Is Environmental Governance Substantive or Symbolic? An Empirical Investigation
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The emergence of environmental governance practices raises a fundamental question as to whether they are substantive or symbolic. Toward that end, we analyze the relationship between a firm’s environmental governance and its environmental management as reflected in its ultimate outcome, environmental performance. We posit that substantive practices would bring changes in organizations, most notably in terms of improved environmental performance, whereas symbolic practices would portray organizations as environmentally committed without making meaningful changes to their operations. Focusing on a sample of environmentally sensitive firms, results are consistent with environmental governance mechanisms being predominantly part of a symbolic approach to manage stakeholder perceptions on environmental management, having little substantial impact on organizations. Statistical analyses show mostly that there is no relation between environmental governance mechanisms and environmental performance, measured in terms of regulatory compliance, pollution prevention, and environmental capital expenditures. However, there is some indication that environmental incentives are associated with pollution prevention. Interviews with corporate directors shed further light on these results by underlining that environmental governance mechanisms are employed at the board level to protect the organization from reputational and/or regulatory harm, but are not necessarily intended to proactively improve environmental performance.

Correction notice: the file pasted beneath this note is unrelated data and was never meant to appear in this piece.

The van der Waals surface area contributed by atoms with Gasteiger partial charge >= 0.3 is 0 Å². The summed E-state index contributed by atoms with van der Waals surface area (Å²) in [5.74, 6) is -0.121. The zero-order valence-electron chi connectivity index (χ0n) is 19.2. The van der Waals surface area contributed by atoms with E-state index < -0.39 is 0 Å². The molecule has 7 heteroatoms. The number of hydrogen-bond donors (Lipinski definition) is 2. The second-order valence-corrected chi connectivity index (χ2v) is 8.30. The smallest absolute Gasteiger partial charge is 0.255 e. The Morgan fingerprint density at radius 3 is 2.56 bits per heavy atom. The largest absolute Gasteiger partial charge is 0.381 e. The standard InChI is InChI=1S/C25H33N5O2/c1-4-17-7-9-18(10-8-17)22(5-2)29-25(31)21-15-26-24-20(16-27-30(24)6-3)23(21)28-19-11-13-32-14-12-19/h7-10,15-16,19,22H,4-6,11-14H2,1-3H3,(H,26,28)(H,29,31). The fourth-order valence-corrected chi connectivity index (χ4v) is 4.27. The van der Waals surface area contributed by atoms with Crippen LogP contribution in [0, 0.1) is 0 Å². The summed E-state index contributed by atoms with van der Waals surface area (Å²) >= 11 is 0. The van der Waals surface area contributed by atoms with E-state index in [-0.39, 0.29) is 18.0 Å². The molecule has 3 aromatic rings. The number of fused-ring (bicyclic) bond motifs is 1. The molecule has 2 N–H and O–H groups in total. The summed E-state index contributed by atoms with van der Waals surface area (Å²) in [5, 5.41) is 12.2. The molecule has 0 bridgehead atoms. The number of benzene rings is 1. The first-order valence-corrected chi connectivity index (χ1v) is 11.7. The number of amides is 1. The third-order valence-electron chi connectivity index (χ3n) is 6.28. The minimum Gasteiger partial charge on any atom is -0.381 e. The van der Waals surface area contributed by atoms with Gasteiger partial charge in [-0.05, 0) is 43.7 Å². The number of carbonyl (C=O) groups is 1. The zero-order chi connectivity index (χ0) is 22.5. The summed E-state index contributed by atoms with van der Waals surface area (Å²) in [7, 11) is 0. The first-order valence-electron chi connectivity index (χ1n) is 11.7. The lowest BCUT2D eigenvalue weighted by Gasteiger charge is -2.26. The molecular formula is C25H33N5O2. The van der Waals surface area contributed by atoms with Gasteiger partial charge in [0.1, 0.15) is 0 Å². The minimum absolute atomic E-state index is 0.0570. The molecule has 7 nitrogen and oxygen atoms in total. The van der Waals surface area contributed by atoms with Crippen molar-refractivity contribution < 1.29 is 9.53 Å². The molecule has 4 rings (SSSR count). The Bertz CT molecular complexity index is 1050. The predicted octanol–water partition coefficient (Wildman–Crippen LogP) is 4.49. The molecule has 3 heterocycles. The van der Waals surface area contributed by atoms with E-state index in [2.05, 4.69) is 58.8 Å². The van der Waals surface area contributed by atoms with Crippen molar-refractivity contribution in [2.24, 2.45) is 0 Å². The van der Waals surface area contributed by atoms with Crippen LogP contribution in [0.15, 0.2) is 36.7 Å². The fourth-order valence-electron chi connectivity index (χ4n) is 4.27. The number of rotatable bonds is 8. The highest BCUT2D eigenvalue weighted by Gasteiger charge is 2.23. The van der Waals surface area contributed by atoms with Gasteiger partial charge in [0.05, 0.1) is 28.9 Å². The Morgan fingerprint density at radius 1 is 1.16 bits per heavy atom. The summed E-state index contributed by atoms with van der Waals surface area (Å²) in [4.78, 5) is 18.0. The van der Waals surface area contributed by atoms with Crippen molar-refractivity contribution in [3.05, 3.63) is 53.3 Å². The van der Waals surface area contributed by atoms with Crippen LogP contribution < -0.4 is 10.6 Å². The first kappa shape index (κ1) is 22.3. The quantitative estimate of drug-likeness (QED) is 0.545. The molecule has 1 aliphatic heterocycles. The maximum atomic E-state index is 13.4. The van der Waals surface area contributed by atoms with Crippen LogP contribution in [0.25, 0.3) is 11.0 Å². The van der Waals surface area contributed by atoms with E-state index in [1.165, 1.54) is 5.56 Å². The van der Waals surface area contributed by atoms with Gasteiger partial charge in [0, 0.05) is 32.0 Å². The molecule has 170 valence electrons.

KeywordsEnvironmental performance Environmental regulation Governance Substantive management Symbolic management
Chief Executive Officer
Corporate Environmental Performance Database
Environmental capital expenditure
Generalized least squares
Ordinary least squares
Property, plants, and equipment
Research and development
Resource Conservation and Recovery Act
Return on assets
U.S. Securities and Exchange Commission
Standard Industrial Classification
U.S. Sarbanes–Oxley Act
Socially Responsible Investing
We would like to thank Emilio Boulianne, Nola Buhr, Denis Cormier, Giovanna Michelon, Den Patten, and participants in parallel sessions of the 2012 Annual Meeting of the American Accounting Association, the 34th Congrès de l’Association Francophone de Comptabilité, the 33rd European Accounting Association Annual Congress in Istanbul, the 21st International Congress on Social and Environmental Accounting Research in Saint Andrews, the 2010 and 2011 North American Congress on Social and Environmental Accounting Research (CSEAR Summer Schools in North America) in Orlando and Montreal for their comments and suggestions on previous versions of the paper. Financial support from the Social Sciences and Humanities Research Council of Canada, the Ordre des Comptables Agréés du Québec, the Lawrence Bloomberg Chair in Accountancy (Concordia University), the RBC Professorship in Responsible Organizations (Concordia University), and the École de comptabilité and the Faculté des Sciences de l’Administration of Université Laval is gratefully acknowledged. Also special thanks to our informants who generously donated their time for this study.
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